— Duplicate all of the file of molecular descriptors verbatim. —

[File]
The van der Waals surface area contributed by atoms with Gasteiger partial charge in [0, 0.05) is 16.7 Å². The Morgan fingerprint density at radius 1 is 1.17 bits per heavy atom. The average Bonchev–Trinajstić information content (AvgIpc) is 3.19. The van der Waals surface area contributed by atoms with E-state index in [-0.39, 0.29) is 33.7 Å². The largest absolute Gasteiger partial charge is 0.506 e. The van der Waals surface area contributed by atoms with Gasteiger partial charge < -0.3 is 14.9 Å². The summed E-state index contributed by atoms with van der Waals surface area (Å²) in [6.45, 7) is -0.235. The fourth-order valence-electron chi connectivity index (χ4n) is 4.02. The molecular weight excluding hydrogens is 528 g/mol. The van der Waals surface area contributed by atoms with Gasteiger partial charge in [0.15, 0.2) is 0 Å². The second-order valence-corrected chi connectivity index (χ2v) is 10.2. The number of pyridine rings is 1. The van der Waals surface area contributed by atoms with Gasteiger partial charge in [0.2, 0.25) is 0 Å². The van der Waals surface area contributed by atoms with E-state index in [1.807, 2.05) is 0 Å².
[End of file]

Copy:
The van der Waals surface area contributed by atoms with Gasteiger partial charge in [0, 0.05) is 16.7 Å². The Morgan fingerprint density at radius 1 is 1.17 bits per heavy atom. The average Bonchev–Trinajstić information content (AvgIpc) is 3.19. The van der Waals surface area contributed by atoms with E-state index in [-0.39, 0.29) is 33.7 Å². The largest absolute Gasteiger partial charge is 0.506 e. The van der Waals surface area contributed by atoms with Gasteiger partial charge < -0.3 is 14.9 Å². The summed E-state index contributed by atoms with van der Waals surface area (Å²) in [6.45, 7) is -0.235. The fourth-order valence-electron chi connectivity index (χ4n) is 4.02. The molecular weight excluding hydrogens is 528 g/mol. The van der Waals surface area contributed by atoms with Gasteiger partial charge in [0.15, 0.2) is 0 Å². The second-order valence-corrected chi connectivity index (χ2v) is 10.2. The number of pyridine rings is 1. The van der Waals surface area contributed by atoms with Gasteiger partial charge in [0.2, 0.25) is 0 Å². The van der Waals surface area contributed by atoms with E-state index in [1.807, 2.05) is 0 Å².